Updated: Tiger, Tiger, burning brightby Graham Keilloh on 17th January 2019
Updated: The car sold for over £150,000. A rare works Sunbeam Tiger rally car with a special place in history is up for grabs
Any car that can trace some of its lineage to Carroll Shelby’s AC Cobra is almost certain to be worthy of note, and the Sunbeam Tiger is such a car.
It is a high-performance 4.2-litre Ford V8-engined muscle car converted from Sunbeam's Alpine, a similar conversion as the revered one of the Cobra by the legendary Shelby. Some of Shelby’s direct fingerprints are on the Tiger, as the car's starting point was Shelby being asked by Sunbeam manufacturer Rootes to create a British Cobra rival.
The Sunbeam Tiger has racing heritage too, with two participating in the 1964 Le Mans 24 Hours and Tigers even setting records on American drag strips. Only seven works – and one 'semi-works' – cars were made and only five survive to this day. And one of them, with its own extensive previous on the rally stages, goes under the hammer at Bonhams’ Grand Palais sale in Paris on February 7.
It's expected to fetch between £180,000 and £270,000.
Updated: The car sold for £152,460
Rootes' competition department prepared this very car – monikered ‘AHP’ after its 'AHP 294B' number plate – for rally and it made its international bow in the 1964 Geneva Rally driven by 'Tiny' Lewis and Barry Hughes, winning the GT Class and finishing 11th overall.
It then was used by the Andrew Cowan and Colin Turvey pairing as a 'recce' car for the 1965 Monte Carlo Rally, and was driven in that event by Maurice Gatsonides and Albert Ilken, only for them to retire in horrendous weather.
Gatsonides then used the car to set some Dutch endurance records, which he managed for six, 12 and 24-hour races. The car, later in 1965, competed in the Tulip Rally driven by Peter Riley and Robin Turvey and then, again driven by Lewis and Hughes, in the Alpine Rally – in both rallies the car retired amid bad luck.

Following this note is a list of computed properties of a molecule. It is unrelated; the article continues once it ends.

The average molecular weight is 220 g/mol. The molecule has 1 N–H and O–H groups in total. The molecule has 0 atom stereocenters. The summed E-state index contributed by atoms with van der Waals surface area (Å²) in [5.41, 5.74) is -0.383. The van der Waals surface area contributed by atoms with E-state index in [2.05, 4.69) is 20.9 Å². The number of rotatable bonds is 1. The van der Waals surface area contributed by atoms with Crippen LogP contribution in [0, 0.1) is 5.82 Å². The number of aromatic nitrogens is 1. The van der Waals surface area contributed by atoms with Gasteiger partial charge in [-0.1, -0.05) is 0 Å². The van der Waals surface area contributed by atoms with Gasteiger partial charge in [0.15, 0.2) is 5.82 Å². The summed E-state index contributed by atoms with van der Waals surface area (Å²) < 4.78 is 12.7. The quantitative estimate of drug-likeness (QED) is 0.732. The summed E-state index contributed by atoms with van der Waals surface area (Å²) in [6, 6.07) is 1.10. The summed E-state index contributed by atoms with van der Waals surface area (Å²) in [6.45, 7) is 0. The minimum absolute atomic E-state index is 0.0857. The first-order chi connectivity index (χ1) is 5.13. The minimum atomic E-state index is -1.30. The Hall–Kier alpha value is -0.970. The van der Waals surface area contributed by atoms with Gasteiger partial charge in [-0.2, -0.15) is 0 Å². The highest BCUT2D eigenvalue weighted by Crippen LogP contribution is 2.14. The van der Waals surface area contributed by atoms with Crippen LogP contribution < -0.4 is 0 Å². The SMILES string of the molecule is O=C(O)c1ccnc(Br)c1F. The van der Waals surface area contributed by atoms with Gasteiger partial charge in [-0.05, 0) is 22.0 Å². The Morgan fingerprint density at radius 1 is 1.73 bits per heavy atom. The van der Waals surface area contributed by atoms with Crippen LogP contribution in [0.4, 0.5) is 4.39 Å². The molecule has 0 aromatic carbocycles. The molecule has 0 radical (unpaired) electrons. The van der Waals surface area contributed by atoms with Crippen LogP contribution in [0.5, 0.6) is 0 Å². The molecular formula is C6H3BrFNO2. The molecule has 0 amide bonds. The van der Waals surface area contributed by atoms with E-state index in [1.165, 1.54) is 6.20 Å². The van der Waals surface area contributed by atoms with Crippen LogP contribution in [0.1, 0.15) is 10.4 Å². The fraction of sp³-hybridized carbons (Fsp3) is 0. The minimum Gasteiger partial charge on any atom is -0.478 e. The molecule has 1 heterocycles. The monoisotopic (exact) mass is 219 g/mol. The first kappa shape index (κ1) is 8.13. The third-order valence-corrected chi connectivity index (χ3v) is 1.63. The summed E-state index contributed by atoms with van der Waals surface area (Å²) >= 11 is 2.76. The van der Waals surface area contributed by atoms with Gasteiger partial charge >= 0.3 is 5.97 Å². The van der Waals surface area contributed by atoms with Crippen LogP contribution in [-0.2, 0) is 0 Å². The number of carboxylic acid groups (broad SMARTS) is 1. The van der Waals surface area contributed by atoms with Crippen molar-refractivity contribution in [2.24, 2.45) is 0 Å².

Its next competitive appearance was in the 1966 Monte Carlo Rally, driven by Peter Harper and Robin Turvey, from which it retired on the fifth stage having posted impressive times. Its final works outing was in that year's Tulip Rally serving as Harper and Turvey's recce car.
'AHP' was then sold by Rootes to racing driver Chris Tuerlinckx, who then competed with the car as a private entrant.
His first outing with it was the 1966 Tour de Belgique, which 'AHP' won outright to secure only Tiger’s second international rally victory - John Gott's in the International Police Rally was the first.
The car in Tuerlinckx’s hands then made the unlikely switch to endurance and the Spa Francorchamps 1000km. This first attempt in 1966 would end with a non-finish but in the following year's race the Tiger won the GT Class and finished in 13th place overall despite being up against works prototypes from the likes of Ferrari, Porsche, Lola, and Mirage. 'AHP' also won the GT category and placed 3rd overall at that year's Tour de Belgique, and the car continued to be campaigned in Dutch and Belgian events until the early 1970s when it was sold.
The consensus is that the Tiger didn't get the rallying results to match its potential. "In rallying form its 4.2-litre engine produced at least 200bhp, which made it competitive with the Big Healeys, and there was a most impressive spread of torque," said Graham Robson in 'A-Z Works Rally Cars'. "Had this car been properly developed, it should have had the Austin-Healey 3000 beaten."
The car being sold was acquired by its current owner in 2014 and the following year it was professionally restored to its correct specification and is now eligible for a wide variety of prestigious historic events.